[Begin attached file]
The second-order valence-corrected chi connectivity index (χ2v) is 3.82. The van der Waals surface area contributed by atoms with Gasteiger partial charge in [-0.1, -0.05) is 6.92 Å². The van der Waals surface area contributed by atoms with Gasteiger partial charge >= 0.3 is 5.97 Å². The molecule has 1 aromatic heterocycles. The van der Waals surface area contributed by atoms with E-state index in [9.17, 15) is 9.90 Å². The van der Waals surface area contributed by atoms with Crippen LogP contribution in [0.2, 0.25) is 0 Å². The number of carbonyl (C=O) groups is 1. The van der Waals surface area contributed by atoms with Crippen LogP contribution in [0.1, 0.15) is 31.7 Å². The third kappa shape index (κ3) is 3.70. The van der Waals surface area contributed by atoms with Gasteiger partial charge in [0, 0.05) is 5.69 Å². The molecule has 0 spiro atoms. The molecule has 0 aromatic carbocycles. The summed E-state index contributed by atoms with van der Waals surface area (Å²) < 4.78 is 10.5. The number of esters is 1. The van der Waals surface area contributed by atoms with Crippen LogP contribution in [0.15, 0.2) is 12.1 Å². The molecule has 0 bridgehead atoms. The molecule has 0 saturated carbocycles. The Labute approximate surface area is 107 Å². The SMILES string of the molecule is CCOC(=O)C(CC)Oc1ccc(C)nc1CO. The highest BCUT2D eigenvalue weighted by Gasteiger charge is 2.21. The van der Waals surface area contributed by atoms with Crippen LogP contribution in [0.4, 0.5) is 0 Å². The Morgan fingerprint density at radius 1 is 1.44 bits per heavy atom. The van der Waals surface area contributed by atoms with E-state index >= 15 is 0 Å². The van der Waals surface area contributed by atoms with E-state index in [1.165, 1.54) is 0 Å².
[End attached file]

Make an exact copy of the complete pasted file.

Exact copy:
The second-order valence-corrected chi connectivity index (χ2v) is 3.82. The van der Waals surface area contributed by atoms with Gasteiger partial charge in [-0.1, -0.05) is 6.92 Å². The van der Waals surface area contributed by atoms with Gasteiger partial charge >= 0.3 is 5.97 Å². The molecule has 1 aromatic heterocycles. The van der Waals surface area contributed by atoms with E-state index in [9.17, 15) is 9.90 Å². The van der Waals surface area contributed by atoms with Crippen LogP contribution in [0.2, 0.25) is 0 Å². The number of carbonyl (C=O) groups is 1. The van der Waals surface area contributed by atoms with Crippen LogP contribution in [0.1, 0.15) is 31.7 Å². The third kappa shape index (κ3) is 3.70. The van der Waals surface area contributed by atoms with Gasteiger partial charge in [0, 0.05) is 5.69 Å². The molecule has 0 spiro atoms. The molecule has 0 aromatic carbocycles. The summed E-state index contributed by atoms with van der Waals surface area (Å²) < 4.78 is 10.5. The number of esters is 1. The van der Waals surface area contributed by atoms with Crippen LogP contribution in [0.15, 0.2) is 12.1 Å². The molecule has 0 bridgehead atoms. The molecule has 0 saturated carbocycles. The Labute approximate surface area is 107 Å². The SMILES string of the molecule is CCOC(=O)C(CC)Oc1ccc(C)nc1CO. The highest BCUT2D eigenvalue weighted by Gasteiger charge is 2.21. The van der Waals surface area contributed by atoms with Crippen LogP contribution in [0.4, 0.5) is 0 Å². The Morgan fingerprint density at radius 1 is 1.44 bits per heavy atom. The van der Waals surface area contributed by atoms with E-state index >= 15 is 0 Å². The van der Waals surface area contributed by atoms with E-state index in [1.165, 1.54) is 0 Å².